Vaeafe said the SPCA, a private and public sector cruise alliance made up of members from American Samoa, Cook Islands, Fiji, French Polynesia, New Caledonia, Pitcairn, Samoa and Tonga, has organised the Pacific’s attendance at Seatrade Cruise Global (SCG) for the past six years.
He said under the new agreement the SPTO, with the support of the SPCA, will take the lead in coordinating the attendance of Pacific island countries from next year. As the peak mandated body for tourism development and marketing in 16 island nations it will work at getting a greater representation at this key industry event.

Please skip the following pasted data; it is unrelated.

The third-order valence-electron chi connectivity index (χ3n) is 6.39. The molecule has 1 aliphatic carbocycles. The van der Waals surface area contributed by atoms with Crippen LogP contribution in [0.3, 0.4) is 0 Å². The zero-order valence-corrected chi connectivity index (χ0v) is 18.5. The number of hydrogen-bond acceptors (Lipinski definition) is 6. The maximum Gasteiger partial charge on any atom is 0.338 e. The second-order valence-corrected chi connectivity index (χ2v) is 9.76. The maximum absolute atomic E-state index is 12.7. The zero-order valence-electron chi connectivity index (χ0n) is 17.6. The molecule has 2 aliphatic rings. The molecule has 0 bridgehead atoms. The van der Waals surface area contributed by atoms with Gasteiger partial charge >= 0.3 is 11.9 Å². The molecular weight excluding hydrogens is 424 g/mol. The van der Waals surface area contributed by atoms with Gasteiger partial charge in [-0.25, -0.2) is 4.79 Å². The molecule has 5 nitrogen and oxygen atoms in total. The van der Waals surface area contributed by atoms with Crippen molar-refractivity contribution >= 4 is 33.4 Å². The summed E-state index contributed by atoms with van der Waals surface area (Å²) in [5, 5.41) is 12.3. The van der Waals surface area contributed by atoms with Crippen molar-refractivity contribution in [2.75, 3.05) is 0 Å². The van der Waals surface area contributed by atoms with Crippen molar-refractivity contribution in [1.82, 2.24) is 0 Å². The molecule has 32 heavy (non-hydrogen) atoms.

Vaeafe said the Pacific cruise industry has grown by 43% in the last three years and currently generates around US$640m per year for the
New Caledonia and Vanuatu lead the charge, making up 78% of the total number of cruise ship visits in the South Pacific.
The latest available figures (2015) show that of the 800 cruise ship calls in the region, New Caledonia had 429, Vanuatu 256 and Fiji 115.
Vaeafe pointed out that the Vuna Port in Nuku’alofa has undergone a multi-million dollar upgrade, Samoa is gearing towards further improvements to the Apia wharf and French Polynesia plans to build a new cruise ship terminal by 2020.
He said small island states such as Tuvalu and Kiribati, which receive one or two visiting cruise ships a year, would benefit from the further development of cruise expeditions, involving smaller cruise ships with high yield and low impact cruise visitors.